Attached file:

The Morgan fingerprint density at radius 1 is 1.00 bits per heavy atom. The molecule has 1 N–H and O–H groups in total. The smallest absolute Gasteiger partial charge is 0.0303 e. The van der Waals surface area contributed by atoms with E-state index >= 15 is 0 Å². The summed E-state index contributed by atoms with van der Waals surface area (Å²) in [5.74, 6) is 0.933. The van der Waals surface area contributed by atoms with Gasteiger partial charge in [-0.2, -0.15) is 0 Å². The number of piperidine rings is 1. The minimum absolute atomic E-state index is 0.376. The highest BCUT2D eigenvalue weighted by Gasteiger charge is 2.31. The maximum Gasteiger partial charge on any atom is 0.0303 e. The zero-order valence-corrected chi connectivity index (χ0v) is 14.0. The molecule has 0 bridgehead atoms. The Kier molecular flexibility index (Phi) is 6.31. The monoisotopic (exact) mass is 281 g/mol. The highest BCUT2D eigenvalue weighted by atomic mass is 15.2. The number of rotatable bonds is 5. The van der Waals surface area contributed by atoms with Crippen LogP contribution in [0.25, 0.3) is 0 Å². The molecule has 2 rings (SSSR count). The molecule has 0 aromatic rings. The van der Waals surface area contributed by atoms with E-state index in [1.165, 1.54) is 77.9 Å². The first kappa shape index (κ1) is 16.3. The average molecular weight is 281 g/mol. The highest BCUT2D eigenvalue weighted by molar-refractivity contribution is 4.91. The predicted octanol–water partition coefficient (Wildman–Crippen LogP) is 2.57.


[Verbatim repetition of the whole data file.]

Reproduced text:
The Morgan fingerprint density at radius 1 is 1.00 bits per heavy atom. The molecule has 1 N–H and O–H groups in total. The smallest absolute Gasteiger partial charge is 0.0303 e. The van der Waals surface area contributed by atoms with E-state index >= 15 is 0 Å². The summed E-state index contributed by atoms with van der Waals surface area (Å²) in [5.74, 6) is 0.933. The van der Waals surface area contributed by atoms with Gasteiger partial charge in [-0.2, -0.15) is 0 Å². The number of piperidine rings is 1. The minimum absolute atomic E-state index is 0.376. The highest BCUT2D eigenvalue weighted by Gasteiger charge is 2.31. The maximum Gasteiger partial charge on any atom is 0.0303 e. The zero-order valence-corrected chi connectivity index (χ0v) is 14.0. The molecule has 0 bridgehead atoms. The Kier molecular flexibility index (Phi) is 6.31. The monoisotopic (exact) mass is 281 g/mol. The highest BCUT2D eigenvalue weighted by atomic mass is 15.2. The number of rotatable bonds is 5. The van der Waals surface area contributed by atoms with Crippen LogP contribution in [0.25, 0.3) is 0 Å². The molecule has 2 rings (SSSR count). The molecule has 0 aromatic rings. The van der Waals surface area contributed by atoms with E-state index in [1.165, 1.54) is 77.9 Å². The first kappa shape index (κ1) is 16.3. The average molecular weight is 281 g/mol. The highest BCUT2D eigenvalue weighted by molar-refractivity contribution is 4.91. The predicted octanol–water partition coefficient (Wildman–Crippen LogP) is 2.57.